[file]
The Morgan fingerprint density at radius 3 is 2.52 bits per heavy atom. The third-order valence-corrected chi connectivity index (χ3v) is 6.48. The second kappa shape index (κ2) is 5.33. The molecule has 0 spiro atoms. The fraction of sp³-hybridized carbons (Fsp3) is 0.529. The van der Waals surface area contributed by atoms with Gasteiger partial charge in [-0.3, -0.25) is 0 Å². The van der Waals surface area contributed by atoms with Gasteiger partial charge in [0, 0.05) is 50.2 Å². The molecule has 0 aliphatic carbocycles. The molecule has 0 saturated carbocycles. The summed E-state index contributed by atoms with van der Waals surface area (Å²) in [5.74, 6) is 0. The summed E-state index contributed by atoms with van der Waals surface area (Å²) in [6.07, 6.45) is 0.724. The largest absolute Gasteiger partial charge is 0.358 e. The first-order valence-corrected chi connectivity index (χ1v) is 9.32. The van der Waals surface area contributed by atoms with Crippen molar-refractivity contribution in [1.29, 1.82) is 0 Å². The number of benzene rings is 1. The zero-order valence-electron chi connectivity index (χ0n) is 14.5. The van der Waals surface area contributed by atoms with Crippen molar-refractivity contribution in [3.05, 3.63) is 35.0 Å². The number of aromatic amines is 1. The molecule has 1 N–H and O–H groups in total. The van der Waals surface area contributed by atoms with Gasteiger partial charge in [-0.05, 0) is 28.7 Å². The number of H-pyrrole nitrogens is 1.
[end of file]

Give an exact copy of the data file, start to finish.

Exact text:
The Morgan fingerprint density at radius 3 is 2.52 bits per heavy atom. The third-order valence-corrected chi connectivity index (χ3v) is 6.48. The second kappa shape index (κ2) is 5.33. The molecule has 0 spiro atoms. The fraction of sp³-hybridized carbons (Fsp3) is 0.529. The van der Waals surface area contributed by atoms with Gasteiger partial charge in [-0.3, -0.25) is 0 Å². The van der Waals surface area contributed by atoms with Gasteiger partial charge in [0, 0.05) is 50.2 Å². The molecule has 0 aliphatic carbocycles. The molecule has 0 saturated carbocycles. The summed E-state index contributed by atoms with van der Waals surface area (Å²) in [5.74, 6) is 0. The summed E-state index contributed by atoms with van der Waals surface area (Å²) in [6.07, 6.45) is 0.724. The largest absolute Gasteiger partial charge is 0.358 e. The first-order valence-corrected chi connectivity index (χ1v) is 9.32. The van der Waals surface area contributed by atoms with Crippen molar-refractivity contribution in [1.29, 1.82) is 0 Å². The number of benzene rings is 1. The zero-order valence-electron chi connectivity index (χ0n) is 14.5. The van der Waals surface area contributed by atoms with Crippen molar-refractivity contribution in [3.05, 3.63) is 35.0 Å². The number of aromatic amines is 1. The molecule has 1 N–H and O–H groups in total. The van der Waals surface area contributed by atoms with Gasteiger partial charge in [-0.05, 0) is 28.7 Å². The number of H-pyrrole nitrogens is 1.